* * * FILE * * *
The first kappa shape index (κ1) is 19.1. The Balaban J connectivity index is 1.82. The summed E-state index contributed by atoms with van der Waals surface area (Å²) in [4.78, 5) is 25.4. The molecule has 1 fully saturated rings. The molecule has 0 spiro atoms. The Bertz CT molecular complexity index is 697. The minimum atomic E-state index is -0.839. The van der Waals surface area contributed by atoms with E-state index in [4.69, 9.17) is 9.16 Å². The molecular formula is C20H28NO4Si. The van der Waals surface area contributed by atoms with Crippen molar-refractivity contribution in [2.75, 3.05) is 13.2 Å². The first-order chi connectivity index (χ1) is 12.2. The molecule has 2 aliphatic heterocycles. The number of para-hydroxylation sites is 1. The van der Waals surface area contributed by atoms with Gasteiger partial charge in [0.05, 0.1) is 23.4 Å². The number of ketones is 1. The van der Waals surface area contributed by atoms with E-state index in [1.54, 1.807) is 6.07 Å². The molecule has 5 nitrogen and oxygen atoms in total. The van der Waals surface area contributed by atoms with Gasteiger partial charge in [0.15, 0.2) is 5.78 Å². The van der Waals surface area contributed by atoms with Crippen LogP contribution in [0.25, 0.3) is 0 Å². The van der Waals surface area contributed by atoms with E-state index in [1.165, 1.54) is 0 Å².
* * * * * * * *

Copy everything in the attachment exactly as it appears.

The first kappa shape index (κ1) is 19.1. The Balaban J connectivity index is 1.82. The summed E-state index contributed by atoms with van der Waals surface area (Å²) in [4.78, 5) is 25.4. The molecule has 1 fully saturated rings. The molecule has 0 spiro atoms. The Bertz CT molecular complexity index is 697. The minimum atomic E-state index is -0.839. The van der Waals surface area contributed by atoms with E-state index in [4.69, 9.17) is 9.16 Å². The molecular formula is C20H28NO4Si. The van der Waals surface area contributed by atoms with Crippen molar-refractivity contribution in [2.75, 3.05) is 13.2 Å². The first-order chi connectivity index (χ1) is 12.2. The molecule has 2 aliphatic heterocycles. The number of para-hydroxylation sites is 1. The van der Waals surface area contributed by atoms with Gasteiger partial charge in [0.05, 0.1) is 23.4 Å². The number of ketones is 1. The van der Waals surface area contributed by atoms with E-state index in [1.54, 1.807) is 6.07 Å². The molecule has 5 nitrogen and oxygen atoms in total. The van der Waals surface area contributed by atoms with Gasteiger partial charge in [0.15, 0.2) is 5.78 Å². The van der Waals surface area contributed by atoms with Crippen LogP contribution in [0.25, 0.3) is 0 Å². The van der Waals surface area contributed by atoms with E-state index in [1.165, 1.54) is 0 Å².